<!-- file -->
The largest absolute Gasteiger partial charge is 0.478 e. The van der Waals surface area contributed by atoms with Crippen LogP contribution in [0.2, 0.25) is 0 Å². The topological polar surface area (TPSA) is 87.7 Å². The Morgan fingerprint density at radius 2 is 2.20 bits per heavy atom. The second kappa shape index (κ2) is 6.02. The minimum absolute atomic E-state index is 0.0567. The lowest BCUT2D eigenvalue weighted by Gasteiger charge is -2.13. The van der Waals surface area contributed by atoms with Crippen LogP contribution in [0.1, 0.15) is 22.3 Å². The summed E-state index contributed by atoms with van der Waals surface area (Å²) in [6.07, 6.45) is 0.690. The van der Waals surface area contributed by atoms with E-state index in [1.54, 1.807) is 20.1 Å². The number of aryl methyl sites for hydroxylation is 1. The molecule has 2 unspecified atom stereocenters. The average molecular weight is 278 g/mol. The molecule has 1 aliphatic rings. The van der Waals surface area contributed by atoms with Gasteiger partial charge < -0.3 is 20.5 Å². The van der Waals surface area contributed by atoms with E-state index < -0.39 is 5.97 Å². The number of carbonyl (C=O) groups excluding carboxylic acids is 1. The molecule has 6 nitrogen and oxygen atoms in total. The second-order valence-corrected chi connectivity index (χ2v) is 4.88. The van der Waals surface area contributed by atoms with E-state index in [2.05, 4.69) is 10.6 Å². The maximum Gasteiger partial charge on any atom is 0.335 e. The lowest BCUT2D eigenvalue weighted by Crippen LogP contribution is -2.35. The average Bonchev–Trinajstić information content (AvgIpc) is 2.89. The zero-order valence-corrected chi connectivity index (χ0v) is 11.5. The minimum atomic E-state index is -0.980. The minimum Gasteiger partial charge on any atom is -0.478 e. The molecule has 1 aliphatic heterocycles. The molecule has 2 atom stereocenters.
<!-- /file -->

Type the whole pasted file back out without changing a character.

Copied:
The largest absolute Gasteiger partial charge is 0.478 e. The van der Waals surface area contributed by atoms with Crippen LogP contribution in [0.2, 0.25) is 0 Å². The topological polar surface area (TPSA) is 87.7 Å². The Morgan fingerprint density at radius 2 is 2.20 bits per heavy atom. The second kappa shape index (κ2) is 6.02. The minimum absolute atomic E-state index is 0.0567. The lowest BCUT2D eigenvalue weighted by Gasteiger charge is -2.13. The van der Waals surface area contributed by atoms with Crippen LogP contribution in [0.1, 0.15) is 22.3 Å². The summed E-state index contributed by atoms with van der Waals surface area (Å²) in [6.07, 6.45) is 0.690. The van der Waals surface area contributed by atoms with E-state index in [1.54, 1.807) is 20.1 Å². The number of aryl methyl sites for hydroxylation is 1. The molecule has 2 unspecified atom stereocenters. The average molecular weight is 278 g/mol. The molecule has 1 aliphatic rings. The van der Waals surface area contributed by atoms with Gasteiger partial charge < -0.3 is 20.5 Å². The van der Waals surface area contributed by atoms with E-state index < -0.39 is 5.97 Å². The number of carbonyl (C=O) groups excluding carboxylic acids is 1. The molecule has 6 nitrogen and oxygen atoms in total. The second-order valence-corrected chi connectivity index (χ2v) is 4.88. The van der Waals surface area contributed by atoms with E-state index in [2.05, 4.69) is 10.6 Å². The maximum Gasteiger partial charge on any atom is 0.335 e. The lowest BCUT2D eigenvalue weighted by Crippen LogP contribution is -2.35. The average Bonchev–Trinajstić information content (AvgIpc) is 2.89. The zero-order valence-corrected chi connectivity index (χ0v) is 11.5. The minimum atomic E-state index is -0.980. The minimum Gasteiger partial charge on any atom is -0.478 e. The molecule has 1 aliphatic heterocycles. The molecule has 2 atom stereocenters.